The Thomas strategy was made clear from the outset, even before the hearings began. In his early visits to the senators on the committee, he said his writings should not be taken too seriously, since they were policy statements made when he was in (and speaking for) the executive branch, or speeches that curried favor with his audiences. Senators Kohl and Leahy recalled these conversations during the hearings—how the nominee said that what he had written should be dismissed, since “the real Judge Thomas would come out at the hearings,” the person, the man who had succeeded against the odds.18
In the hearings themselves, Thomas said he had decided to “strip down from those policy positions” taken earlier, in order to be perfectly neutral and impartial. This was a deft way of preempting the charge many nominees run up against, that they undergo a “confirmation conversion” and rid themselves of embarrassing earlier statements. Thomas was quick to say he had undergone a conversion—sixteen months earlier, when he became a federal judge:
I think those of us who have become judges understand that we have to begin to shed the personal opinions that we have.
Today I am a sitting Federal judge, and I find myself in a much different posture. It is a different role. I have no occasion to make policy speeches….
…I had changed roles, and the role that I had was one that did not permit me or did not comport with accumulating points of view.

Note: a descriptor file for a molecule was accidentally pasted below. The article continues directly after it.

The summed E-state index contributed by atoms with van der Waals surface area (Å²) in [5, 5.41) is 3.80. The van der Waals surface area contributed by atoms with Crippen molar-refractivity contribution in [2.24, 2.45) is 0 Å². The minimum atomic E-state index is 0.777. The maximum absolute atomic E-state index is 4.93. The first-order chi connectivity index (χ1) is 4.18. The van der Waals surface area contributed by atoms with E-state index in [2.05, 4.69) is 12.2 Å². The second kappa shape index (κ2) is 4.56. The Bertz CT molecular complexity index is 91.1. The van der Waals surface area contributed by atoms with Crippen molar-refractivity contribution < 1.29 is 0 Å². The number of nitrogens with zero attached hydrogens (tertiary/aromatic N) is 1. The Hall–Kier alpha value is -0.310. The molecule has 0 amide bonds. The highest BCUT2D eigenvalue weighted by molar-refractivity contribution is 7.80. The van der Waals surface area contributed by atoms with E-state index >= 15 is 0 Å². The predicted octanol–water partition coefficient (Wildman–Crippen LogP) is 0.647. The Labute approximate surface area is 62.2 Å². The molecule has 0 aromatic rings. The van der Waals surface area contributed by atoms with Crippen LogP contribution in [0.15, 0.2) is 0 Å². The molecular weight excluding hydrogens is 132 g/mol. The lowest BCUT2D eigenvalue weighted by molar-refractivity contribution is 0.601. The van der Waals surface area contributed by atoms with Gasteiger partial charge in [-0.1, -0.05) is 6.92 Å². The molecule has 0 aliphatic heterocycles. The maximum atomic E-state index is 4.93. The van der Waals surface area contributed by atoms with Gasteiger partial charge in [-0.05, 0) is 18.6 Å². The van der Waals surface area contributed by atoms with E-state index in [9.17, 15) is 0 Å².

When one becomes a judge, the role changes, the roles change. That is why it is different. You are no longer involved in those battles.
I have made comment throughout this hearing that when one moves to the judiciary, one must remain neutral….
For me, becoming a judge, as opposed to being in the executive branch, was a dramatic change.
I do not believe, however, that there is a role in judging for the expressions of the kinds of personal views…that you have in the executive branch.19
Though his critics said his brief service on the federal bench had been too short and unproductive of major opinions to be a recommendation, that service turned out to be strategically very useful to him. It offered him a way to cleanse himself of opinions. Everything he had said before was irrelevant—all those attacks on Congress as no longer a competent legislative body; his praise for Louis Farrakhan, and criticisms of Thurgood Marshall; his characterization of the civil rights leadership as doing nothing but “bitch, bitch, bitch, moan and moan, whine and whine.” His earlier endorsements of Oliver North, Ayn Rand, Thomas Sowell, Lewis Lehrman, and the far-right journal Lincoln Review (the only one on whose board he had appeared)—all these were brushed off as entertained for the sake of speculation and free discussion; he didn’t really agree with any of them. He had not even read things he signed, or praised, or endorsed.